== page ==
Current full-time students at Cornell must be enrolled in a health insurance plan that provides in-network coverage at the Cayuga Medical Center, which is the only hospital in Ithaca. However, Cornell’s Student Health Benefits Advisory Committee determined that beginning on May 1, 2019, full-time students may satisfy health insurance coverage with a plan that does not include CMC as an in-network provider.
One of the main reasons for this change is that over 20 percent of Cornell students have coverage offered by UnitedHealthcare, which does not work with CMC as an in-network provider. Instead of requiring thousands of students to change insurance provider to gain access to CMC as an in-network provider, SHBAC is going to “encourage” all full-time students to have in-network coverage at CMC, according to the Student Health Benefits website.
The new health insurance requirement is controversial because there is no obvious solution. On the one hand, the point of health insurance coverage is to be financially protected from unforeseen circumstances. Given that CMC is the only hospital in Ithaca, it seems reasonable to require students to have access to the hospital in case of an emergency. On the other hand, shopping for health insurance may be prohibitively costly for students, many of whom are covered under their parents’ UnitedHealthcare plans. In addition, many students lack experience assessing the level of optimal coverage or comparing their options among various health insurance plans. What should be the optimal coinsurance rate for the age group that insurance companies call “invincible”? What is a reasonable out-of-pocket limit? Is a $2,000 deductible too high?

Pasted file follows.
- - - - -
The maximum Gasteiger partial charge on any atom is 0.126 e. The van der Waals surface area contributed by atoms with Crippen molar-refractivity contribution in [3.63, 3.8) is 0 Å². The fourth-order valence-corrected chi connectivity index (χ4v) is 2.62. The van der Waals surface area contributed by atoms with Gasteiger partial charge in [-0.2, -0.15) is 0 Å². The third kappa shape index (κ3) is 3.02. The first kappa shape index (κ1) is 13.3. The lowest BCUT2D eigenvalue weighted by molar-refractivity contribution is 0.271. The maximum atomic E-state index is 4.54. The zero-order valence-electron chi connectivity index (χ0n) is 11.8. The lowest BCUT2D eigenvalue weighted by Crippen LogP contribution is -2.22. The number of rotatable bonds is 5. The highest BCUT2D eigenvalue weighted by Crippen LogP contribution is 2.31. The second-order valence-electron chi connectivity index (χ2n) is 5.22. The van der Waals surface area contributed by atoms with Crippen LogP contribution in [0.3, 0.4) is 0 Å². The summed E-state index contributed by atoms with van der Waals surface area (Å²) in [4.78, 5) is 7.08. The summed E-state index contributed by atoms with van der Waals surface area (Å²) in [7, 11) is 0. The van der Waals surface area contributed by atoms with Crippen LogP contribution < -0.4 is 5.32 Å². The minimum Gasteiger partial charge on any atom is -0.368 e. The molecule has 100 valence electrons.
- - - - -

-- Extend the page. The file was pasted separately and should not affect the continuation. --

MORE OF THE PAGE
SHBAC says that university administrators are working with CMC to extend coverage for students with UnitedHealthcare. This is perhaps the ideal solution in the long run for students at Cornell. Until then, what should you do if CMC is an out-of-network provider? It would be ideal to first check what your insurance plan covers. Many plans may have higher coinsurance, copayments and deductibles but otherwise protect the insured from catastrophic incidents. Paying an out-of-network rate may not be significantly different from having CMC as an in-network provider depending on the insurance plan.
If your out-of-network coverage seems inadequate based on your individual circumstances and medical history, it may be worth considering enrolling in a plan that works with CMC as an in-network provider. Cornell’s Student Health Plan, which may be a considerable expense for many students, provides a platinum-level coverage (the most comprehensive coverage level) at a much more affordable rate than similar plans offered at the New York State of Health marketplace. Also, your family may review whether there are additional options through employer-sponsored plans.
Selecting health insurance can be complicated, but a robust health insurance requirement should exist even for a seemingly invincible group of college students. Meanwhile, we should continue to support SHBAC’s efforts to work with CMC to improve coverage for all Cornellians.
Kiefer Ahn ’14, M.S. ’18 is a Ph.D. candidate at Johns Hopkins University. Guest Room runs periodically this semester. Comments may be sent to email@example.com.